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DCS on Writing

DCS on Writing

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Published by DCS
Sci-fi thriller author DCS on the craft of writing.
Sci-fi thriller author DCS on the craft of writing.

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Published by: DCS on Dec 20, 2009
Copyright:Attribution Non-commercial


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As most of us writers do, I have a subscription to a few writers’ magazines, and I’m always reading articles related to the craft

in an effort to improve my writing from any angle. Typical story in the life of a writer. What I came across in my recent edition of The Writers Magazine (which is the shit btw) was an article by fellow author Randall Silvis entitled “Write to connect with readers.” The article inspired a few mixed feelings and since I know a little something about the topic matter, I felt compelled to blog about. There is a lot of good advice for writers in Silvis’ article. In a nutshell he discusses how writers should tell a story from the heart. Our job as writers is to suck our readers in emotionally, and keep them glued to those pages through whatever means of emotional manipulation we can muster. We must take our head out of it, and stop trying to lecture our readers through our fiction, or write droll, sententious monologues that might get analyzed in a literary class one day, but the reader can’t understand. Silvis’ point is for us writers to write from our heart with, to quote him directly, “as much sensitivity to life as you can muster.” You should not as a reader have to put in any effort to understand a writer’s work, and I completely agree. But, there a few points Silvis makes that I completely disagree with him on, and to me is steeped in old world thinking. And as you should know by this point, I’m full steam ahead to the new world. In one paragraph he writes, “When was the last time you read something and thought gee I didn’t know that about the human condition….but for any reader with a few books under his belt and access to the nightly news, there is little left in this world that can truly surprise us.” For me, that is an incredibly sad statement and presents a problem I believe we as a whole are rectifying right now. How many times are we going to read the same old story? Sure a lot, sure we’ll keep buying the cheesy romance novels, the crime stories with that great detective and the evil serial killer that makes us tremble. We’ll read the horror stories about the goblins and the demons because we love a good scare. But I ask; is anybody bored yet? When we pick up those books, aren’t we secretly hoping there will be something new inside those pages? Something a little different? Something that does bring back that child like wonder and make us rethink the world? New Moon sucked us in not only with its love story but with a slightly different twist on the age old vampire and werewolves tale. We stood in line for Harry Potter books because we’d never been in a world quite like that before. And in Synarchy, I will pull back the veil on the world you think you live it and show it to you through new eyes. It will squeeze at your heart, pull an infinite variety of emotions out of you. And it will hurt your head. The whole time your brain will be actively engaged, working in close correlation with the emotions speeding through you, and when you turn the last page, if you don’t say “Wow” or some variation thereof, then I’ve failed to do my job. The second paragraph in Silvis article that made me twitch stated, “The world is not the way we want it to be. That’s the dilemma we wake up to every morning. And once we become reconciled to the impossibility of making the world a little more like the way we think it should be, we lose the need to re-create the world through fiction.”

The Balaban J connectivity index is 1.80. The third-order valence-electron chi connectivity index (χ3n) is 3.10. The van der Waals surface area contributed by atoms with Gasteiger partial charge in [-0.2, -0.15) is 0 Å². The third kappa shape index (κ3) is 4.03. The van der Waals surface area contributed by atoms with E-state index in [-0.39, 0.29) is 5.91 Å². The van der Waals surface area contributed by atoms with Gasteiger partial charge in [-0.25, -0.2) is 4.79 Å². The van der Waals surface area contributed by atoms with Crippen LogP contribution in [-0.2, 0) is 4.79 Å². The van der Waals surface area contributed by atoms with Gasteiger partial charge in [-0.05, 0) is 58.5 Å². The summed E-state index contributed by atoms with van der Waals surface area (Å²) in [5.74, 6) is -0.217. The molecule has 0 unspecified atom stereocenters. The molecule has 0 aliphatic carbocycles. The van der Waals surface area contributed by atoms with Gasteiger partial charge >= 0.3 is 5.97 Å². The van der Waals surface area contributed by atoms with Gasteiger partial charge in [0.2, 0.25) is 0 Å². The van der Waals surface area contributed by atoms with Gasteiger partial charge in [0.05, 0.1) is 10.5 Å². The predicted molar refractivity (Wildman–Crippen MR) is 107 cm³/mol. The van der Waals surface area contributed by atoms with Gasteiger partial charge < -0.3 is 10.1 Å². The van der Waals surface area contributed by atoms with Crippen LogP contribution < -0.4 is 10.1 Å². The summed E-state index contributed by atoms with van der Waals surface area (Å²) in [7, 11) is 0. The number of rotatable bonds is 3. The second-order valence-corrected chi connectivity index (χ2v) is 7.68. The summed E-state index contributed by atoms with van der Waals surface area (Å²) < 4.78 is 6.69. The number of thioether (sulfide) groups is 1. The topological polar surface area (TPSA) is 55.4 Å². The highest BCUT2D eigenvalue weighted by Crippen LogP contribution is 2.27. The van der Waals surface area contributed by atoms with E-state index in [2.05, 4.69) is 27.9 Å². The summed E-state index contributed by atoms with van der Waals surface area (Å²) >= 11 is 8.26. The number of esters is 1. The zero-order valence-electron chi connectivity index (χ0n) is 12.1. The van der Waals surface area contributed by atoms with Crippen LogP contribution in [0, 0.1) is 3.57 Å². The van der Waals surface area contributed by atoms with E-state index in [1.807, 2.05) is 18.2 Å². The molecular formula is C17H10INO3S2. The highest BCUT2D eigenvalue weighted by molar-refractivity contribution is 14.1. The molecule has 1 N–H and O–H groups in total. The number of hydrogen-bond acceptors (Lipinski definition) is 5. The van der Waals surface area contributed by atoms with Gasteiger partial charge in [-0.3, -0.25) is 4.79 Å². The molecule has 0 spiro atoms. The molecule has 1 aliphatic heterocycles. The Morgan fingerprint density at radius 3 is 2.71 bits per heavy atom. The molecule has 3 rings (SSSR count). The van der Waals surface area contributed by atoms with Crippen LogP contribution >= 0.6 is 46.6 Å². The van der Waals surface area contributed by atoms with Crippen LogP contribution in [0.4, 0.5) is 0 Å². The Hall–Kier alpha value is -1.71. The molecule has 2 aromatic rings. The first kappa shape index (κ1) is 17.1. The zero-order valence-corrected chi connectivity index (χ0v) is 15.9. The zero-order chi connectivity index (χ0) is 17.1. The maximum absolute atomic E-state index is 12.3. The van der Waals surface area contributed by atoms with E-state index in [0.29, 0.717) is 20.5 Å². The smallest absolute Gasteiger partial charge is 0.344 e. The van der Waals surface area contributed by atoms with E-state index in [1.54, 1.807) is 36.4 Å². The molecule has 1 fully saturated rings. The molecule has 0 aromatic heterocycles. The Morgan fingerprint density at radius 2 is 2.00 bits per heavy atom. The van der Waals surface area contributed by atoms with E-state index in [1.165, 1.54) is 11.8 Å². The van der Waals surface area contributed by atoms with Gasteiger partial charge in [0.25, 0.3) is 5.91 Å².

That’s probably the most depressing thing I’ve heard in a while and speaks to a much deep problem but I’ve rambled about that in enough blog posts. Let’s apply this to writing. To say that fiction cannot engage both our minds and our hearts I think is bullshit. I think it’s boring. I think it leads to the same story being retold, over and over again. Sure, we’re lazy. Sure, you pick up a book and want to leave the real world behind for a while. Our fiction is a plug for the lacking we find in ourselves. A chance to be someone we think we can never be, to go have an adventure we think we can never have. But, in all the fantastic worlds we’ve visited shouldn’t the most memorable leave us with some clue as to how to draw the very magic that made us spend the money, stay up all night and turn the pages, with some hint of how to bring that into our own lives? If you put down Synarchy and you still don’t have a clue, I’ve failed. I will not just entertain, I will awaken. If I have not turned your abstract curiosity into a sudden tsunami for more, once again, I have failed. You will connect with the characters of your choosing, because I have thrust them into the world in the same state of forgetfulness that you find yourself in. The first book is a little bit of a workout, but the emotional payoff is there, Silvis and I can completely agree on that. If you don’t feel it, who cares if you thought it. If I can’t move both your heart and your mind, I’m another five dollar paperback novel, among the thousands just like me, telling the same old story with a new set of characters. This is not meant to diss those other writers, I love my cheesy romance novels just like most other women, but why shouldn’t we as writers strive to do more for you? Why shouldn’t we not only entertain you but make you think, so just maybe you realize that the magic in the world doesn’t stop with the last page of Synarchy. It continues on, with you. We should never stop striving to change the world, to make it as we want it to be, magical creations, beautiful reflections of the love in our hearts. When our fiction no longer inspiries us to keep dreaming, intending and creating, what are we reading it for? If you put down my novel, maybe have a small headache from the brain exercising, but suddenly believe in the possibility of practical magic, I’ve done my job. And first, I wrote for you with my heart. Then, I wrote with my head. Why settle for anything less.